One More Time / Good things don’t necessarily come in threes. Hall and Oates. Peanut butter and guava jelly. Or, in this case, Hiroshi Tagami and Michael Powell.
Powell’s father was a huge fan of Tagami’s artwork, and by chance, the Powells met Tagami in New York City’s Metropolitan Center when Powell was 11. Years later, Powell visited Hawaii for work and saw a Tagami painting. They met up and began a friendship that became a mentorship. “He said to me one day, ‘Michael, I’m going to teach you how to paint so you don’t have to buy paintings,’” Powell remembers.
This weekend, their work will be on display and for sale for the last time together. At 84 years old, Tagami is moving into a retirement home in Hawaii Kai and finally saying goodbye to the art scene–well, kindo of. “He will paint for his pleasure,” says Powell. “As he does produce them, we’ll make them available for purchase, but there won’t be very many coming forth.”
The upcoming exhibit will showcase a wide range of recent and old work from the artists’ private collections. There will also be art from good friends, who Powell calls their “family of artists”: Sullivan, Robert Butts, Babs Miyano Young, Lois Tselentis and Kenny Kicklighter.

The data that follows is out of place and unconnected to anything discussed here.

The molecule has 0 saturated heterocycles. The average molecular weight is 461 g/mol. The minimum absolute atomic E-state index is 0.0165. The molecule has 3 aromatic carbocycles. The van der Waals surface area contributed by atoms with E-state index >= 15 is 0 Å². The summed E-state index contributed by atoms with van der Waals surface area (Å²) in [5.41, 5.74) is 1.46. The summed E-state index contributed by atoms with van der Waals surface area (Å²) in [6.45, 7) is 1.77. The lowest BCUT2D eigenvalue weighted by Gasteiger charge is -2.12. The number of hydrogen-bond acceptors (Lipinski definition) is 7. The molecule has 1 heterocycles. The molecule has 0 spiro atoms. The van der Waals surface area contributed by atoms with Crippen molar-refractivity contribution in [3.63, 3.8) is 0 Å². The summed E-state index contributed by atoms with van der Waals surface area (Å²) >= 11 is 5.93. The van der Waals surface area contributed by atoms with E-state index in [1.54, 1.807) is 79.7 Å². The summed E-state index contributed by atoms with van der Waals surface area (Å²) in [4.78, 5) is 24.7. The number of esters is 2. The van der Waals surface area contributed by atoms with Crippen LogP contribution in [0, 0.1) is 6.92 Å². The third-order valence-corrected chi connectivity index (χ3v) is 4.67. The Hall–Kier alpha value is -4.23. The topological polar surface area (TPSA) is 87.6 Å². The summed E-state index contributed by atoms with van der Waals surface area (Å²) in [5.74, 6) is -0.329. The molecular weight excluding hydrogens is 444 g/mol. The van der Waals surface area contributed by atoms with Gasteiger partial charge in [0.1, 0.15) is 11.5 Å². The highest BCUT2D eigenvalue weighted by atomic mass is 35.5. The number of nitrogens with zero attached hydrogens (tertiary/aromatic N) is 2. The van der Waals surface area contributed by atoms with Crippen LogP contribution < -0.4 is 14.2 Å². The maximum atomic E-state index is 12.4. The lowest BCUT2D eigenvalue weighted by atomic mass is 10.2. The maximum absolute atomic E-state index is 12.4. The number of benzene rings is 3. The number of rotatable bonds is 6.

Tagami’s had an eclectic life. The Wahiawa-born artist has travelled and propagated rare plants, raised money for countless charities and even taken care of a baby lioness from the Honolulu Zoo. Powell says it’s been a good run together. “When he first sat me down and I was 30 years old, he told me, ‘Michael, you and I, we cannot simply think about ourselves, we have to think about how we will help other people.’ That was something that we agreed upon and one of the cornerstones of our partnership. For both Hiroshi and me, one of the best parts of our career is we got to work a lot with charities and raise money with our work.”
Powell, on the other hand, says he will never retire. He currently teaches art and began mentoring to a young artist named Jon Watase. “When Tagami started teaching me to paint, he was 57. I’m now 57 . . . I just think that it makes sense that [since] Hiroshi mentored me, I want to share that gift.”